July 4, 2020
AliExpress WW

Evidence doesn’t support vitamin D to reduce respiratory infections, reviews conclude

AliExpress WW
  1. Ingrid Torjesen
  1. London, Great Britain

Two quick reviews by public health agencies in England showed that there was insufficient data to determine whether vitamin D supplementation could lower the risk of respiratory tract infections, including Covid-19.

AliExpress WW

Two weeks ago, Public Health of England commissioned the Scientific Advisory Commission on Nutrition (SACN) to examine new evidence of whether vitamin D supplements could reduce the risk of acute respiratory infections, while at the same time, the National Institute of Health and Health (NICE) began reviewing new data about vitamin D and the prevention and treatment of covid-19.1

The SACN review evaluated vitamin D and acute respiratory infections other than covid-19, published since its last review in 2016, and concluded that the available data do not support the need for vitamin D supplementation to prevent acute respiratory infections ways in the UK as a whole. Population. 2 Evaluated evidence included a widely cited systematic review and meta-analysis published in Bmj in 2017, which reported some benefits.

One of the authors of the BMJ review, Adrian Martino, a professor of respiratory infection and immunity at Queen Mary University of London, said the SACN rightly emphasized that the results of the five subsequent randomized controlled trials that they identified were mixed. But he added that the SACN did not try to analyze the combined test data and did not consider several other seemingly important tests.

“My group is in the final stages of an updated meta-analysis, including data from new trials identified by SACN, as well as nine others. We hope to present our findings next month, ”he said.

A brief review of NICE facts specifically examined new evidence on the role of vitamin D in relation to covid-19, and concluded that there is currently no evidence to support vitamin D supplementation that reduces the risk or severity of developing covid-19.4.

Agency researchers evaluated five observational studies of Vitamin D and Covid-19, published June 18, 2020 or earlier, and stated that they all had a high risk of bias due to the very poor quality of evidence. There are currently no data on clinical trials.

Martino said: “Vitamin D enthusiasts will point to a large number of other studies on pre-print sites that were not included in this review. However, these studies have not yet been peer-reviewed, so their results should not be relied upon in determining clinical practice or public health policies. The report does not comment on the need for vitamin D and covid-19 studies. ”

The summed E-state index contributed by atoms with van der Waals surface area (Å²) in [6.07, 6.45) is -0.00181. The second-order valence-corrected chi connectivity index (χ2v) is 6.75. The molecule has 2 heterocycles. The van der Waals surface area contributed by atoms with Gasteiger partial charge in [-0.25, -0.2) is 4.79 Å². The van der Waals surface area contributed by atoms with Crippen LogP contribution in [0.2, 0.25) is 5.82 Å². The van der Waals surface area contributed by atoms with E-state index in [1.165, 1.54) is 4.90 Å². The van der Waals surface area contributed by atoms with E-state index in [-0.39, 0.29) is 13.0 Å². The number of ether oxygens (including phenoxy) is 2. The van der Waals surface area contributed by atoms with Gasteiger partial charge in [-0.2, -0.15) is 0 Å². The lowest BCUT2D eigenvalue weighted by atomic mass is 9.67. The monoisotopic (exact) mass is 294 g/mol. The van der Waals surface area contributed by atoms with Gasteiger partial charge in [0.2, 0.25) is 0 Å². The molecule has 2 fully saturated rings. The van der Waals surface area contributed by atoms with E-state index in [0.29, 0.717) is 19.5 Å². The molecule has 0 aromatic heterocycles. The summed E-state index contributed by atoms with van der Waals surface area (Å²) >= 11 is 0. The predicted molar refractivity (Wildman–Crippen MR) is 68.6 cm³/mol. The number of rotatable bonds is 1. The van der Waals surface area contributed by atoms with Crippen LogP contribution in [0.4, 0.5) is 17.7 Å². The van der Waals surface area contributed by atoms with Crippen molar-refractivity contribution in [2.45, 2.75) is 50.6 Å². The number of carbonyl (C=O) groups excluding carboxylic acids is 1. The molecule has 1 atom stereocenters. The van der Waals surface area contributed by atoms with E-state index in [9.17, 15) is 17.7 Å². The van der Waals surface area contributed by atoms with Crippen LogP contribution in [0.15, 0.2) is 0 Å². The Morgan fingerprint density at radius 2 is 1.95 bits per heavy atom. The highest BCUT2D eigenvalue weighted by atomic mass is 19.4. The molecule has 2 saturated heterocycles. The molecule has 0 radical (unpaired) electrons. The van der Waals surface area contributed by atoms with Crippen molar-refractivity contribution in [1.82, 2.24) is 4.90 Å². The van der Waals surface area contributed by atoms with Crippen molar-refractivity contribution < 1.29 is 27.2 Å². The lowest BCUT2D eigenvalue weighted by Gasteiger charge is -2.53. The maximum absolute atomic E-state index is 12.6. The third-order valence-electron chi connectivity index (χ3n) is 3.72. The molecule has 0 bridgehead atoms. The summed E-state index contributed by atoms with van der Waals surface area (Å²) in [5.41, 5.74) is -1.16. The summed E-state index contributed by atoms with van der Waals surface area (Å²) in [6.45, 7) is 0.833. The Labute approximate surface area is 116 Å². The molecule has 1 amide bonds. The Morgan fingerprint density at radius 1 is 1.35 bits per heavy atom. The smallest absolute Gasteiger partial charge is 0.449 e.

Paul Crisp, director of the Center for Guidelines at NICE, said: “We know that research on this issue is ongoing, and NICE continues to track new published evidence.”

The third brief review, a preprint from the Royal Society, concluded that vitamin D deficiency is associated with an increased risk of respiratory viral infections and that it is “biologically plausible” that vitamin D deficiency may contribute to susceptibility to Covid-19 infection, because such a deficiency can cause a violation immune regulation, which can reduce the first line of defense against covid-19.5. He encourages the government to provide more public information on current vitamin D recommendations and to conduct additional research on vitamin D deficiency can increase the risk of developing Covid-19 in the elderly and blacks, Asians and ethnic minorities (BAME).

In April, the government updated its vitamin D supplementation guidelines to protect bone and muscle health, urging everyone to take a 10 microgram daily supplement to mitigate the effects of reduced outdoor time due to blockage. The benefits of supplements are emphasized for people from black and ethnic minorities who may not receive enough vitamin D from sunlight.

A 2016 SACN review recommended further research on “Are There Differences in Vitamin D Consumption in Ethnic Diet in the UK?”

This article is made freely available for use in accordance with the terms and conditions of the BMJ website for the duration of the covid-19 pandemic or until the BMJ determines otherwise. You can use, download and print the article for any legal, non-commercial purposes (including extracting text and data), provided that all copyright and trademark notices are preserved.



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